Unsurprisingly, everything went to Daria. Not that there appeared to be much. Nothing beyond a state pension, no insurance policies or savings, stocks or shares. There was his little terraced house that he’d bought just after Daria was born, but had only really permanently lived there for about the last ten years or so. Before then, it stood empty or sometimes it was occupied by short-term lodgers or he’d be there alone or have a couple of friends with him. Whenever Daria had popped in, she was never completely sure who she’d find, if anyone.

Daria really appreciated the support she received from her three boys, but after a while she had started to feel a bit stifled by them. It was almost as if they were worried about her being alone after Opa’s death. Antony called round practically every evening after work and weekends; Ben stayed for longer than he planned and she’d almost had to pack his bags for him and send him back to his job on the archaeological dig he was on somewhere in Italy. He promised he’d be back when his time had finished. And she was incredibly grateful that Jack really had to get back to college as he had auditions.

They visited Opa’s house several times, just wandering around or sitting and chatting about him. Daria wasn’t ready to even think about any practicalities, she just wanted them all there together. To remember and to reminisce. She needed the comfort of at least something remaining the same, before the inevitable change that the disruption of sorting everything in his house would cause. She felt that each cup that would be packed away or chest of drawers that needed sorting would remove Opa from her life that little bit more. And she wanted to delay that.

But apart from work, Daria’s life had slowly returned to the routine it was, although an echo of Opa remained with her. She was part of a book club at the local library and a rambling club with a friend at work. Daria read a little, listened to the radio and watched TV in the evenings and returned to baking and preserving. It was a quiet life and quite a happy and contented one


Putting her key once more into the door of Opa’s house, on her first visit on her own, it felt strange not to be calling out his name. So she did anyway. Then she stood still. There was a silence in the house that she hadn’t experienced with her sons with her. And she took a strange and unexpected delight when she realised it still smelt the same. She hadn’t seemed to notice it that much when she was with her sons. But it seemed more intense. Not that the couple of weeks would make any remarkable differences, but she’d always loved the smells of his house. Hints of stale pipe tobacco, some sort of sandalwood and tinges of damp, alongside the ever present smell of axle grease from some or other mechanical project he was always working on, usually in the kitchen on his Formica table.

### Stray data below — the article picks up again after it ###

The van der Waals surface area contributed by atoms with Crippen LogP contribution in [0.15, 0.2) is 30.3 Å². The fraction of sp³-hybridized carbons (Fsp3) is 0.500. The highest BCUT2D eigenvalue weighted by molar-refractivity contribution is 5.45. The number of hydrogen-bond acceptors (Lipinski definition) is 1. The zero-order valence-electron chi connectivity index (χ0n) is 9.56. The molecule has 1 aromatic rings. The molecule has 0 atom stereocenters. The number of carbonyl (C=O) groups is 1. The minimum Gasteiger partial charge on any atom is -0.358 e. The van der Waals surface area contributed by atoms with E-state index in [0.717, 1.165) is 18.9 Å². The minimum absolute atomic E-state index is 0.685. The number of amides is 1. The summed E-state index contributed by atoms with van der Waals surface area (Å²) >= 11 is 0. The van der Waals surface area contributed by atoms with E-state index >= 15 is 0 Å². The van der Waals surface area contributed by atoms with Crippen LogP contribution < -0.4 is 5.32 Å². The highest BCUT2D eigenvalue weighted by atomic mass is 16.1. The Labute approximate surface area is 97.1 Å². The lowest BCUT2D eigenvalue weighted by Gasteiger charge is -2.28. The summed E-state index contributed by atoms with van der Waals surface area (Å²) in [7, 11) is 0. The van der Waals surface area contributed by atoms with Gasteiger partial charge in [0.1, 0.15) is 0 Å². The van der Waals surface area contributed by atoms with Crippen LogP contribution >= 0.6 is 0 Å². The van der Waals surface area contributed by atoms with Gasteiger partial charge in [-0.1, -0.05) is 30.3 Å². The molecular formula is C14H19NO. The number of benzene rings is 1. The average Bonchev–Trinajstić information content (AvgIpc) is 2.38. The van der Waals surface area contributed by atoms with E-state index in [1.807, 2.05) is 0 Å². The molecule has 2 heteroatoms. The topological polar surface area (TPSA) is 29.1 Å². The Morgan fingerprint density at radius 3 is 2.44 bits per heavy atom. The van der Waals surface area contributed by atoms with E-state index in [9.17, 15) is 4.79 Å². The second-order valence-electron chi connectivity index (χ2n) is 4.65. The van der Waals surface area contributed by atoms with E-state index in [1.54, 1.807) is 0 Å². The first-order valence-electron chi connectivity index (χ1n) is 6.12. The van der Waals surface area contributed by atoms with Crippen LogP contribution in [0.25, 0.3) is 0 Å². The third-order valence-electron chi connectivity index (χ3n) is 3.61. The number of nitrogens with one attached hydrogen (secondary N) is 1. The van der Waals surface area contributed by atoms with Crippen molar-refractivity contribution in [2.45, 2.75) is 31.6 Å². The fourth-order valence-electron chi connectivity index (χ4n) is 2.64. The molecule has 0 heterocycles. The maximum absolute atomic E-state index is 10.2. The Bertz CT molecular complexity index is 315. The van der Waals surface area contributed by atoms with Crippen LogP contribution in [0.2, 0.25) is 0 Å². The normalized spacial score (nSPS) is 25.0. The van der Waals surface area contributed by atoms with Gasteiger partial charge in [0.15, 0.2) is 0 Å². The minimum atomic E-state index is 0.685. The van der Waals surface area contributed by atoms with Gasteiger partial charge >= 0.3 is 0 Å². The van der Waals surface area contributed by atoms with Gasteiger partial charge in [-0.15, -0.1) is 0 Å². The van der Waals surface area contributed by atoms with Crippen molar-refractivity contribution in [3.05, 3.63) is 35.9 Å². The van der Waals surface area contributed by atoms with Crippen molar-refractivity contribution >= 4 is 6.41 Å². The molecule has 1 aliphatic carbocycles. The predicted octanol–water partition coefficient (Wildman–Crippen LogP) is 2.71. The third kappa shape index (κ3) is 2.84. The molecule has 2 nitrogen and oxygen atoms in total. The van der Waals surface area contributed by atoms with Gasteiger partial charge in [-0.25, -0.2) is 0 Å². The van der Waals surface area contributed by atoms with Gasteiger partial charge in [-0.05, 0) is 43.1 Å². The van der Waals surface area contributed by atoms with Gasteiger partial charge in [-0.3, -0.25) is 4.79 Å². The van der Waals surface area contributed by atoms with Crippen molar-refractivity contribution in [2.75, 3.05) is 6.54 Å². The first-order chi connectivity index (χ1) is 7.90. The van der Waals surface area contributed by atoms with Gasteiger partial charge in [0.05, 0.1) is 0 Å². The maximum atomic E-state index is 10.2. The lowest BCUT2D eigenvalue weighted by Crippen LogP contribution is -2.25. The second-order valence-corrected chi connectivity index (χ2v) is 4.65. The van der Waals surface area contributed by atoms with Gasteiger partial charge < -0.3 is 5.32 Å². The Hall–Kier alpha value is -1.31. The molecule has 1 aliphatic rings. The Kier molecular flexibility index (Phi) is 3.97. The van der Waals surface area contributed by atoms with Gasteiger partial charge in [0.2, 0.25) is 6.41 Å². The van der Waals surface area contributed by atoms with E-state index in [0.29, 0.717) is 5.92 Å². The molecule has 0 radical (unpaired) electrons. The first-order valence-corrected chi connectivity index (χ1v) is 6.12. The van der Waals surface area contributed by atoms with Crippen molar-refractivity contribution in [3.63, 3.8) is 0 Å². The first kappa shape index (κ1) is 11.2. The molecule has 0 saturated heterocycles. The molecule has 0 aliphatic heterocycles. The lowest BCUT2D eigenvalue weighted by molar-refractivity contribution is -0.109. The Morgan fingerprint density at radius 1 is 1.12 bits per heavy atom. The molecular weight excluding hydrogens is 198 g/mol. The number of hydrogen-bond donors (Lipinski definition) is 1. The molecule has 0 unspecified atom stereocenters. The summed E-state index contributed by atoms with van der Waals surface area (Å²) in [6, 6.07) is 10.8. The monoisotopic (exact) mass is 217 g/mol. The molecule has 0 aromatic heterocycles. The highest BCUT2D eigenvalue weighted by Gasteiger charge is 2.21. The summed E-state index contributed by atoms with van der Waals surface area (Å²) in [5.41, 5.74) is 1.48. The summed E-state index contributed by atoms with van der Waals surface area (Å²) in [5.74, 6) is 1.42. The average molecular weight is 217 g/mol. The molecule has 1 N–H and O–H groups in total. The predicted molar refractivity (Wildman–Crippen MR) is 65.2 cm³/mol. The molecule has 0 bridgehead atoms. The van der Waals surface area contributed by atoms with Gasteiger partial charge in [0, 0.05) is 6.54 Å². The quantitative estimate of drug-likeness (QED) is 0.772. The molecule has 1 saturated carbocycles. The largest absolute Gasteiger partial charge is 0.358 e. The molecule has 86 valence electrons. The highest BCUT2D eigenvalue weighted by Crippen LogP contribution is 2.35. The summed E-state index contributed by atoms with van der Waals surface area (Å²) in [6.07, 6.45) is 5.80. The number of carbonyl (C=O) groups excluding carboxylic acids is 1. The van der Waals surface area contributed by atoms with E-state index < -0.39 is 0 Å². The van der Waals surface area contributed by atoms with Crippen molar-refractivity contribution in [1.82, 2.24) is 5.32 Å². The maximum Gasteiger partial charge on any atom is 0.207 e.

As Daria entered the house, the familiarities warmed her and she went into the kitchen to make a coffee. He was a big coffee drinker and considered himself a discerner of taste and quality and only drank espresso from his bubbling and hissing machine which was forever on the old cooker. Daria always thought he drank coffee because he was French, particularly as no-one else of the older generation in her small family drank anything other than strong, thick tea which he despised. And so Daria had grown to love a good coffee.

Sipping the hot, black liquid she slowly sauntered through his house. She just wanted to sit and look, she wasn’t ready to decide what to do with anything. Or the house. And she’d deliberately stopped herself thinking about it. She just wanted to feel her way round this unusual day. She felt sad, but not maudlin as she knew he’d led the type of life he wanted. Opa was never one for regrets. Or compromise.

As she walked around, peering into cupboards and drawers, she realised the enormity of the task. Determined not to be overwhelmed, she knew she had as long as she wanted. The length of time she had had her job at the local archivists office meant they were being very generous with her compassionate leave and she always had weekends after that.